PRUDHOE BAY, Alaska - The Trans-Alaskan Pipeline System is one of the largest in the world, stretching more than 800 miles.
When the system began, it delivered 25 percent of the nation's domestic crude supply. But today, the flow is in danger.
Alaska is the home of crude oil reserves that experts say could provide a large percentage of America's energy for decades.
Most Alaskans agree that the only way to reduce U.S. dependence on foreign energy in the near future is to boost Alaskan oil production.
The trends, however, don't look good.
"When the pipeline started out in the 70s we moved about 700,000 barrels in the first year and it quickly ramped up to 2.1 million barrels a day," explained Michelle Egan, corporate communications director at Alyeska Pipeline. "That number has been dropping."
Prudhoe Bay is North America's largest oil field and the beginning of the Trans-Alaska Pipeline.
Output has been dropping for years and oil workers say it's not because there isn't enough oil -- the problem is with permits.
"Seems the regulatory agencies lately have, in the last several years, stifled exploratory drillings through permitting process," said Roger Wilson, North Slope operations manager for MagTec Alaska.
"Different agencies have different requirements and it seems when you're compliant with some permits you're out of compliance with other permitting agencies," he continued.
"The contradictory permitting between federal and state agencies seems to be the problem," he said.
Nothing can happen without dozens, if not hundreds of permits and the bureaucracies overseeing the process make the IRS look streamlined.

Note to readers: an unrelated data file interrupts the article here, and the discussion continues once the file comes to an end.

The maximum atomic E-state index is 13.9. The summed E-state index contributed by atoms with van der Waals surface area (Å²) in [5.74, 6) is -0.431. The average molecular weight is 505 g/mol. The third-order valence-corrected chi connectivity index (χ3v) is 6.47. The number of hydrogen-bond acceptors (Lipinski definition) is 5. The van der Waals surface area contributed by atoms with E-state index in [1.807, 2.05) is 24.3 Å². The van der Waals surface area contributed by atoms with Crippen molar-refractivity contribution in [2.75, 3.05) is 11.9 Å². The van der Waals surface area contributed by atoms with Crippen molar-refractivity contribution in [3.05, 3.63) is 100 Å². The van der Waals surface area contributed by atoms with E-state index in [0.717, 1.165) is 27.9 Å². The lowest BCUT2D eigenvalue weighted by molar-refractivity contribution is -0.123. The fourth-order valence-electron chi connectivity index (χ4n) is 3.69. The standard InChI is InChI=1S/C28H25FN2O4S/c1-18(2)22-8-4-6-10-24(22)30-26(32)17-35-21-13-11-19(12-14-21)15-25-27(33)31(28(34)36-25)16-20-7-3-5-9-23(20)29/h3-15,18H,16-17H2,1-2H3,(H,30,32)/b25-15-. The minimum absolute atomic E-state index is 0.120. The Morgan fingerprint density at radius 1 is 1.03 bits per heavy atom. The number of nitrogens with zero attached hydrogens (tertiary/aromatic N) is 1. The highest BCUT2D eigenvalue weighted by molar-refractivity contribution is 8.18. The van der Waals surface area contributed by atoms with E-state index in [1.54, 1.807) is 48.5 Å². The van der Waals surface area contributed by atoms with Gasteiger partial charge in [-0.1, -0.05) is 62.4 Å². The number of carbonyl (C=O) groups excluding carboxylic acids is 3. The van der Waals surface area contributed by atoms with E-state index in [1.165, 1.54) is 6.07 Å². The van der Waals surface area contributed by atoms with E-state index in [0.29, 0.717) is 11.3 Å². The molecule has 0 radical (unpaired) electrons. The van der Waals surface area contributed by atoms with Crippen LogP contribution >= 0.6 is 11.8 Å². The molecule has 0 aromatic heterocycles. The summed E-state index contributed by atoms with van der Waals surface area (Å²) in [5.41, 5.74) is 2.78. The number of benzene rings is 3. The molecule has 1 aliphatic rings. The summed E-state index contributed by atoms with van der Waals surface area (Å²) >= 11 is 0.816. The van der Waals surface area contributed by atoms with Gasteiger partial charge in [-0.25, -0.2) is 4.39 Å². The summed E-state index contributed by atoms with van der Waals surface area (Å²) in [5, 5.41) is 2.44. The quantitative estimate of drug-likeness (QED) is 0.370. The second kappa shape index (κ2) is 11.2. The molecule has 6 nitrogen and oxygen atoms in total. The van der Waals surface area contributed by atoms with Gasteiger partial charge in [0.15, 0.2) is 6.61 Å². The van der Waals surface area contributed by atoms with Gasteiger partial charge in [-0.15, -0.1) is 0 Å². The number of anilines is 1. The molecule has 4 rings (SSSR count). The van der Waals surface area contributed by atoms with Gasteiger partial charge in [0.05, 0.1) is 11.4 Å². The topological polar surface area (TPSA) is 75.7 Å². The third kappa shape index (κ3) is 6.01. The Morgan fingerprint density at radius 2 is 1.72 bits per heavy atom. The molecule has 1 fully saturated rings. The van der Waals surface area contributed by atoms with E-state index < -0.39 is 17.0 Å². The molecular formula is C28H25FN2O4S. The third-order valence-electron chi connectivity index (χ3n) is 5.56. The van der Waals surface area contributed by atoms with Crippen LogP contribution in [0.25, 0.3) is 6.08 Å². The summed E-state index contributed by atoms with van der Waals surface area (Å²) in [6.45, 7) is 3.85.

Exploration at a Standstill
Far-reaching environmental regulations and taxes put on oil companies mean new exploration has come to a standstill.
"In the last couple years, our business has really dropped down due to what has been happening up here," Magtec shop foreman Jim White added.
"No new wells are being drilled. Nobody is doing any production up here. Everything is completely on stand still," he said.
"They are all losing there jobs. You can tell the population from last year to this year, it has went down a tremendous amount of people," he said.
Oil companies are reluctant to comment because any criticism of the process could make business even more difficult.
But the Alaska Support Industry Alliance, a non-profit advocacy group that rallies on behalf of Alaska's 35,000 workers, was happy to explain the issue further.
"There are a lot of challenges that are facing Alaska oil production today. The largest challenges are the permitting challenges that come from the federal government and the state government," general manager Rebecca Logan explained.
"We have a lot of barriers that have been put up by the federal government and by the state government," she added.
None of the large federally controlled projects are moving forward at this time. So, where is the holdup?
Logan pointed to the Environmental Protection Agency.
"They are an agency that is full of people who are not elected officials, who have all kinds of authority, and who have stopped progress on resource development here the last five years in incredible ways by denying permits or rescinding permits," she said.
"The EPA has blocked the companies that are trying to start these resource development projects every step of the way," she said. "They are out of control."
If these issues aren't solved soon, the ramifications could be drastic.
The pipeline was designed to be a warm oil pipeline, but as the crude oil drops in the pipe it has a longer resident time and gets colder as it moves from Prudhoe Bay to Valdez 800 miles.
With that cold comes problems with water drop out, ice build up, wax and increasing potential for corrosion.
At pipeline headquarters in Anchorage, engineers are attempting to keep the oil flowing at lower levels.
If the pipeline is forced to shut down, by law, it must be removed and the land restored to its pristine state.
If that happens, America will have lost its most reliable means of transporting domestic crude.
"Alaska is absolutely the answer to our domestic energy needs," Logan said. "Our most pressing need as a nation is to reduce our dependence on foreign oil and the best way to do that is to fill the Alaska pipeline."
--Originally aired October 12, 2011.